"Estate administration" refers to the process which must be followed when the estate of a person who has recently died is being distributed, either according to his or her wishes as laid out in a will, or the laws governing the distribution of the assets of a person who dies without a will.
If the decedent wrote a will before his or her death in Wenham, Massachusetts, the process will be carried out according to the directives contained in the will, assuming they are valid and enforceable.
Often, the will appoints an executor whose job it is to oversee the administration of the will.
The person named as executor of an estate usually has some work ahead of them. To ensure that they actually follow through on their obligations, most people name as executor the person who will get the most money, or other benefit, if the will is given effect as written. Because an estate can't be distributed until the administration process is complete, the executor has an incentive to see it through.
What if The Will Does Not Name an Executor?
If a will in Wenham, Massachusetts is silent as to who should be the executor, it is up to the court to decide who should serve in that capacity.
This is typically the person who will benefit the most if the will is executed. If there is no will (a situation known as "intestacy"), Massachusetts has a system of laws distributing the decedent's property to his or her closest living relative. In such a situation, the closest living relative has the most to gain from an orderly administration of the estate, so they will typically be appointed.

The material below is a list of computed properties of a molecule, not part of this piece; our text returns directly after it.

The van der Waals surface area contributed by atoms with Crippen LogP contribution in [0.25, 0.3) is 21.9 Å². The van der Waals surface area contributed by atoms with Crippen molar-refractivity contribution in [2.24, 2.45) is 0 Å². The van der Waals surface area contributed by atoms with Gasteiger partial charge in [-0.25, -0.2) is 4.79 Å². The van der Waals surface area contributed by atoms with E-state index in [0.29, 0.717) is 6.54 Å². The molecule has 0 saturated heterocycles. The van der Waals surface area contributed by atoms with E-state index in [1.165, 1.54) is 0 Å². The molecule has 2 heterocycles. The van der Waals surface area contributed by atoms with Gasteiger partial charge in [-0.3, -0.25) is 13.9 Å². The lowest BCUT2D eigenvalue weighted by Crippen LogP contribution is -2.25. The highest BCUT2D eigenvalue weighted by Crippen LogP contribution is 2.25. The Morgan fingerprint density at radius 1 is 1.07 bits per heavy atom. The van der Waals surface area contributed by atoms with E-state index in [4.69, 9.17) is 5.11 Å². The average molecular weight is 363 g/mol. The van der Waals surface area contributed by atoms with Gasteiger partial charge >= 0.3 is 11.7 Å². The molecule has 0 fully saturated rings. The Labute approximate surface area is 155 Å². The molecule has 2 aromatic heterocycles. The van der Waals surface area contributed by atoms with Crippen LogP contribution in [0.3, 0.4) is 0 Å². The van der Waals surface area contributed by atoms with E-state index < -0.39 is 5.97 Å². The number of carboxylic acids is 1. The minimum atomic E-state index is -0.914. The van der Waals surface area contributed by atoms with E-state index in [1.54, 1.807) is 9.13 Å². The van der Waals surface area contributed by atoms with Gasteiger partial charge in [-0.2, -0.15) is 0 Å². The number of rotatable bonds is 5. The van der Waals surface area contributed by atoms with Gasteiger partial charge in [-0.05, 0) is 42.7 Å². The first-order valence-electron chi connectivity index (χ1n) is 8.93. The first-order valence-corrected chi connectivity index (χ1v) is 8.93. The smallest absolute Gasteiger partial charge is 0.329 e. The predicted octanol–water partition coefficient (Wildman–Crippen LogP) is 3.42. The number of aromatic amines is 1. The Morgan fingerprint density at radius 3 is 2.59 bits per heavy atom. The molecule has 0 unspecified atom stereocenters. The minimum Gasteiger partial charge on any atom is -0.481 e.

In cases where the will doesn't name an executor, or the person named is unable to take on that role for whatever reason, any person who has some direct stake in the decedent's estate (either because they're named in the will or stand to inherit by intestacy) can petition a Wenham, Massachusetts court to be appointed executor.
Once an executor is appointed (whether by being named in the will, or on the application of another person), they "step into the shoes" of the estate, and are expected to protect its interests to the fullest extent possible. They also are required to accurately inventory the estate's debts and assets, as well as notify potential beneficiaries.
Can a Wenham, Massachusetts Estate Administration Attorney Help?
Some people are surprised when they find out they've been named the executor of a relative's estate. The responsibilities can seem daunting, but with the help of a good Wenham, Massachusetts attorney, the process almost always goes pretty smoothly.